How many types of cells are there in the human body? Textbooks say a couple of hundred. But the true number is undoubtedly far larger.
Piece by piece, a new, more detailed catalogue of cell types is emerging from labs like that of Aviv Regev at the Broad Institute, in Cambridge, Massachusetts, which are applying recent advances in single-cell genomics to study individual cells at a speed and scale previously unthinkable.
The technology applied at the Broad uses fluidic systems to separate cells on microscopic conveyor belts and then submits them to detailed genetic analysis, at the rate of thousands per day. Scientists expect such technologies to find use in medical applications where small differences between cells have big consequences, including cell-based drug screens, stem-cell research, cancer treatment, and basic studies of how tissues develop.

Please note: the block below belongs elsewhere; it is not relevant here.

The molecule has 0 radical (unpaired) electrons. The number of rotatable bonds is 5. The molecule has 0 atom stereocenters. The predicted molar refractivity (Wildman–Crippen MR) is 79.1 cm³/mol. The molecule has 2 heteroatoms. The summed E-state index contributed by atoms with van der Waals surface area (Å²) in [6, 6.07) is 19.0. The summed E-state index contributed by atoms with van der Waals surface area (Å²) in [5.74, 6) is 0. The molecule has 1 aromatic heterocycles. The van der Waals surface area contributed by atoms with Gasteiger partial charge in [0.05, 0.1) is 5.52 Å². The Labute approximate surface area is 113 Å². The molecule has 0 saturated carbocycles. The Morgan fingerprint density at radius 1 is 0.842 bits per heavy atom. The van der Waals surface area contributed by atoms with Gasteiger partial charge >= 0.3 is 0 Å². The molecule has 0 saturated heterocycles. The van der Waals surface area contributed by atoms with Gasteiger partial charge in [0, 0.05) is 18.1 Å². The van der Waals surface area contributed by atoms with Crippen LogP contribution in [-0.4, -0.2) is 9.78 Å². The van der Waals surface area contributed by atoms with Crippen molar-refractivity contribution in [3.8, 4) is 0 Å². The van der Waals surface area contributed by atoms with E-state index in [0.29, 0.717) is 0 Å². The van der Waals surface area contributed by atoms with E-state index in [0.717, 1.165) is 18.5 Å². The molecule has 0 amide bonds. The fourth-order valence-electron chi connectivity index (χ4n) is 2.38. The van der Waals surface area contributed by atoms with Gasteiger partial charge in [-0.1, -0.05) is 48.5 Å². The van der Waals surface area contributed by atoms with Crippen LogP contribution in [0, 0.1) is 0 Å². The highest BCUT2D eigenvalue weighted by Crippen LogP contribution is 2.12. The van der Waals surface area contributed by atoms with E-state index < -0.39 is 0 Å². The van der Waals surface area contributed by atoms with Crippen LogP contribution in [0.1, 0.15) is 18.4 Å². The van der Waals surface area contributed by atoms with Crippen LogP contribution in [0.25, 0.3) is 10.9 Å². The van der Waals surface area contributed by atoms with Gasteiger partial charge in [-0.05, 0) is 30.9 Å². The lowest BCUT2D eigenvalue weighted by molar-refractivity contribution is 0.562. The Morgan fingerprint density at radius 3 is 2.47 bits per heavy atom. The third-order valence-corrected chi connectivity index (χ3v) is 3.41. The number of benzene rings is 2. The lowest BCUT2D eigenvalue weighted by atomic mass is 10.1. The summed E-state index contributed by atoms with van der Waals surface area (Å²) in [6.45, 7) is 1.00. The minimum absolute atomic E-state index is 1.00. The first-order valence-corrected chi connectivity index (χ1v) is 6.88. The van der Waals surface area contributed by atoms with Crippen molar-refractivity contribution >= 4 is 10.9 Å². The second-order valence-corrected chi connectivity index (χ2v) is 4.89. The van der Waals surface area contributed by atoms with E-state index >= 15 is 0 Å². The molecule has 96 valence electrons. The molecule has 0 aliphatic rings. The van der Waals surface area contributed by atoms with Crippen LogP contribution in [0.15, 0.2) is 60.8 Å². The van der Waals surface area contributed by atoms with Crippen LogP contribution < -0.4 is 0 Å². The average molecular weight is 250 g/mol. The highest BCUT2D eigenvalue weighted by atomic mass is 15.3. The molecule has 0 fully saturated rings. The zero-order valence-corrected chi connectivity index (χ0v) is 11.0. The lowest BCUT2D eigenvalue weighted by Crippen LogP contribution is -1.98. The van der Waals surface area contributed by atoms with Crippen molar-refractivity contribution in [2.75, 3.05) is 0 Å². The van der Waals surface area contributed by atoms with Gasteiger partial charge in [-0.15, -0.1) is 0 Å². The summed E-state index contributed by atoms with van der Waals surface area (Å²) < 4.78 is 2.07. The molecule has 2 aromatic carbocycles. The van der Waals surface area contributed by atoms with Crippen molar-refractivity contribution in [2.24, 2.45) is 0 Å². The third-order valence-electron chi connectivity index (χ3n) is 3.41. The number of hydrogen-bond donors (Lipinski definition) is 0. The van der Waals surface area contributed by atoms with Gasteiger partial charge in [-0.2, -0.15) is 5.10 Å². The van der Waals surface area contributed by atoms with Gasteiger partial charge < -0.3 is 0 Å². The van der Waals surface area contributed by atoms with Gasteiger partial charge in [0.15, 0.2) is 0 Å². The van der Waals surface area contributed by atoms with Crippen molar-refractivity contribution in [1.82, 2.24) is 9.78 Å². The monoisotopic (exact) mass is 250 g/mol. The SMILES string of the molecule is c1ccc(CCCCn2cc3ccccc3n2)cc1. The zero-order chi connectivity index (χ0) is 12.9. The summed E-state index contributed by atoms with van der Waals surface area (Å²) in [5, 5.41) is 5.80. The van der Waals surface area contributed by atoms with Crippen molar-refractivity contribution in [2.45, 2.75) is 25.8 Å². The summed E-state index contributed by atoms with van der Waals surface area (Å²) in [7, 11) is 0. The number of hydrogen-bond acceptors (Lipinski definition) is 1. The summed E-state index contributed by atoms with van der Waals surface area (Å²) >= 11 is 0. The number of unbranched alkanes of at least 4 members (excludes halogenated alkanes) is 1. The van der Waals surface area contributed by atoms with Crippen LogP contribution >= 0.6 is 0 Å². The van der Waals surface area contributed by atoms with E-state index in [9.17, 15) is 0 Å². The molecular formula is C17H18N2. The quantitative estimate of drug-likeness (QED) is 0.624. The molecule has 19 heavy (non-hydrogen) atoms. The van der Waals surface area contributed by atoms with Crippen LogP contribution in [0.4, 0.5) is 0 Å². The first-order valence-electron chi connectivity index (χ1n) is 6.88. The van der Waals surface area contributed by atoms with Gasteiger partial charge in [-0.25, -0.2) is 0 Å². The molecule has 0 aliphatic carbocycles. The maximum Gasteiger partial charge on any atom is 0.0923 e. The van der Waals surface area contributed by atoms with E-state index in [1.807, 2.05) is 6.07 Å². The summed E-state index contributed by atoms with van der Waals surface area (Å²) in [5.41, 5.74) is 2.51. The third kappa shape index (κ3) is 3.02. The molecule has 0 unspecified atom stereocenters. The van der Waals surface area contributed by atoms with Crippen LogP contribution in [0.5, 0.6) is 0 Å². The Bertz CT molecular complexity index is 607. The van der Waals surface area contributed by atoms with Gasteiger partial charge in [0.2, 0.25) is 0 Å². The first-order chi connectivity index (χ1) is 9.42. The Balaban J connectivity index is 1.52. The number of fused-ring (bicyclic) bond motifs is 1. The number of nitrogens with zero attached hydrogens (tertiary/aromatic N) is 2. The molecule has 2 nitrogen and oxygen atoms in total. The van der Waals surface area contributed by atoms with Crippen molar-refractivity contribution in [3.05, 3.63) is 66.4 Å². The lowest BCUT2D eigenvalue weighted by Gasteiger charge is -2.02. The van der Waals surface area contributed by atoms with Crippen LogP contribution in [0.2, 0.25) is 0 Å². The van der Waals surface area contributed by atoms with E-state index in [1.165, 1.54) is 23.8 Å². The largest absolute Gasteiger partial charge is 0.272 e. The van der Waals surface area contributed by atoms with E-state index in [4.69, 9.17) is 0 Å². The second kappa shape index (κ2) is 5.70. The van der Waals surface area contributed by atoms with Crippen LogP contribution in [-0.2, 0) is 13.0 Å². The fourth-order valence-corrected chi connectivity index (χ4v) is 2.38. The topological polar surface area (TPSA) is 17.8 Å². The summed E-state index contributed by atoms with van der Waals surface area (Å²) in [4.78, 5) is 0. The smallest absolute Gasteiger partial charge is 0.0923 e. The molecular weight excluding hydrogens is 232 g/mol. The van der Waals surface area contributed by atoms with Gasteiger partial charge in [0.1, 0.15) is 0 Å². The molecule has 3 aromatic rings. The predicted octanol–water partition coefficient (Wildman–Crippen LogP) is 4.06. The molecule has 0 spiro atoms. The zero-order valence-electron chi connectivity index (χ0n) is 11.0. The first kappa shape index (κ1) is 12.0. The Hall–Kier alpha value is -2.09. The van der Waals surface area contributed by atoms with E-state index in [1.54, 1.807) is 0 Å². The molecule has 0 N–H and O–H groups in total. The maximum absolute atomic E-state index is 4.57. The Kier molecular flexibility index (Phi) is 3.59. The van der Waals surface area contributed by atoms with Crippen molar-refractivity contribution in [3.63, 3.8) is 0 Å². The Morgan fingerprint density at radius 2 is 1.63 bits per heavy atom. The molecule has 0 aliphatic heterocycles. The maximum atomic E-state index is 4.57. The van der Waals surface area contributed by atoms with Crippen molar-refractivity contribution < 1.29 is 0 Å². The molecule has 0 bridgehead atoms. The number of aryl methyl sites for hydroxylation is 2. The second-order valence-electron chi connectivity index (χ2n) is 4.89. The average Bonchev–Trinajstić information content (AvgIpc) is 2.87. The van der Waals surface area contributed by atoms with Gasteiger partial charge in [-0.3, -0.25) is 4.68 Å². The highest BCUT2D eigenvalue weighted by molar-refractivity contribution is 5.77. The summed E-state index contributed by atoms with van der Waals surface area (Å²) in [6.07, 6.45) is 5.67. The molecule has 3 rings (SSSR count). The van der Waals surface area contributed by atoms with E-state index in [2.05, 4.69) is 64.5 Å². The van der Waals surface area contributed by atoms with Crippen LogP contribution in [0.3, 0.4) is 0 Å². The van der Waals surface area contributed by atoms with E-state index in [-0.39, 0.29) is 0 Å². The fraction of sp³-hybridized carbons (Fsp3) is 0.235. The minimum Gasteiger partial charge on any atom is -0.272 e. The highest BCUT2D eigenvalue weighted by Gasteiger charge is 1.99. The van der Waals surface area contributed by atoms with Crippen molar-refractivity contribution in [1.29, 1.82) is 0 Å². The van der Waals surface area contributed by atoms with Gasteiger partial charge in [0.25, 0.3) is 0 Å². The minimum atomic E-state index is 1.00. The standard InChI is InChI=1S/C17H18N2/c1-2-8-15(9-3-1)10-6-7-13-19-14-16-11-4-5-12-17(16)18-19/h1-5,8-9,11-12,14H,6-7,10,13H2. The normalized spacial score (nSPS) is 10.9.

Regev says she has been working with the new methods to classify cells in mouse retinas and human brain tumors, and she is finding cell types never seen before. “We don’t really know what we’re made of,” she says.
Other labs are racing to produce their own surveys and improve the underlying technology. Today a team led by Stephen Quake of Stanford University published its own survey of 466 individual brain cells, calling it “a first step” toward a comprehensive cellular atlas of the human brain.